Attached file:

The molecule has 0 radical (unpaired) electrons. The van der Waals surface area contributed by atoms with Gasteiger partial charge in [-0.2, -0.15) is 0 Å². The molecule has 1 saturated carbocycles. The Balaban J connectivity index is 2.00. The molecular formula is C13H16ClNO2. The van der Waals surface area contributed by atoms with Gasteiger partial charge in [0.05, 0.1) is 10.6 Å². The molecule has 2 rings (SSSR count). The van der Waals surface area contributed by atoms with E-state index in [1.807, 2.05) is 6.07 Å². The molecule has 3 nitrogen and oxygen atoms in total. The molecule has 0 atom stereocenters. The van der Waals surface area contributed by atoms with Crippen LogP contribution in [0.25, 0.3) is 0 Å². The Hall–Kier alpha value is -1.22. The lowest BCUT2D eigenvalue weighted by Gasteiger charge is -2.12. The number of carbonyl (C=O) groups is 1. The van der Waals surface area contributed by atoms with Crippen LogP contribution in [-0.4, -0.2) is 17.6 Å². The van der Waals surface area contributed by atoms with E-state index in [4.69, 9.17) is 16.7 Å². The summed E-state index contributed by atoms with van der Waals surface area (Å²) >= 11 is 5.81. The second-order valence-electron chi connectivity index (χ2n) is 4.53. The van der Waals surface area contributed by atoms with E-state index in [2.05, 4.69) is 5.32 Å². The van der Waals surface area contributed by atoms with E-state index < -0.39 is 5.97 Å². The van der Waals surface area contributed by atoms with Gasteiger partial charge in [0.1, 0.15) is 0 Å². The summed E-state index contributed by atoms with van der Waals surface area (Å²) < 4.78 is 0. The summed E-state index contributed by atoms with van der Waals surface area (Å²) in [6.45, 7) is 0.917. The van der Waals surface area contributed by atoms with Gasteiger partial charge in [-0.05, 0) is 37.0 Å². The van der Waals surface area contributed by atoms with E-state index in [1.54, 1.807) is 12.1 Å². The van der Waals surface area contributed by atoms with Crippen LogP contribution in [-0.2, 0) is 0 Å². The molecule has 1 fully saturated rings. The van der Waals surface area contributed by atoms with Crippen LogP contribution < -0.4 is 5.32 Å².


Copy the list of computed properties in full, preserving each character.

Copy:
The molecule has 0 radical (unpaired) electrons. The van der Waals surface area contributed by atoms with Gasteiger partial charge in [-0.2, -0.15) is 0 Å². The molecule has 1 saturated carbocycles. The Balaban J connectivity index is 2.00. The molecular formula is C13H16ClNO2. The van der Waals surface area contributed by atoms with Gasteiger partial charge in [0.05, 0.1) is 10.6 Å². The molecule has 2 rings (SSSR count). The van der Waals surface area contributed by atoms with E-state index in [1.807, 2.05) is 6.07 Å². The molecule has 3 nitrogen and oxygen atoms in total. The molecule has 0 atom stereocenters. The van der Waals surface area contributed by atoms with Crippen LogP contribution in [0.25, 0.3) is 0 Å². The Hall–Kier alpha value is -1.22. The lowest BCUT2D eigenvalue weighted by Gasteiger charge is -2.12. The number of carbonyl (C=O) groups is 1. The van der Waals surface area contributed by atoms with Crippen LogP contribution in [-0.4, -0.2) is 17.6 Å². The van der Waals surface area contributed by atoms with E-state index in [4.69, 9.17) is 16.7 Å². The summed E-state index contributed by atoms with van der Waals surface area (Å²) >= 11 is 5.81. The second-order valence-electron chi connectivity index (χ2n) is 4.53. The van der Waals surface area contributed by atoms with E-state index in [2.05, 4.69) is 5.32 Å². The van der Waals surface area contributed by atoms with E-state index < -0.39 is 5.97 Å². The van der Waals surface area contributed by atoms with Gasteiger partial charge in [0.1, 0.15) is 0 Å². The summed E-state index contributed by atoms with van der Waals surface area (Å²) < 4.78 is 0. The summed E-state index contributed by atoms with van der Waals surface area (Å²) in [6.45, 7) is 0.917. The van der Waals surface area contributed by atoms with Gasteiger partial charge in [-0.05, 0) is 37.0 Å². The van der Waals surface area contributed by atoms with E-state index in [1.54, 1.807) is 12.1 Å². The van der Waals surface area contributed by atoms with Crippen LogP contribution in [-0.2, 0) is 0 Å². The molecule has 1 fully saturated rings. The van der Waals surface area contributed by atoms with Crippen LogP contribution < -0.4 is 5.32 Å².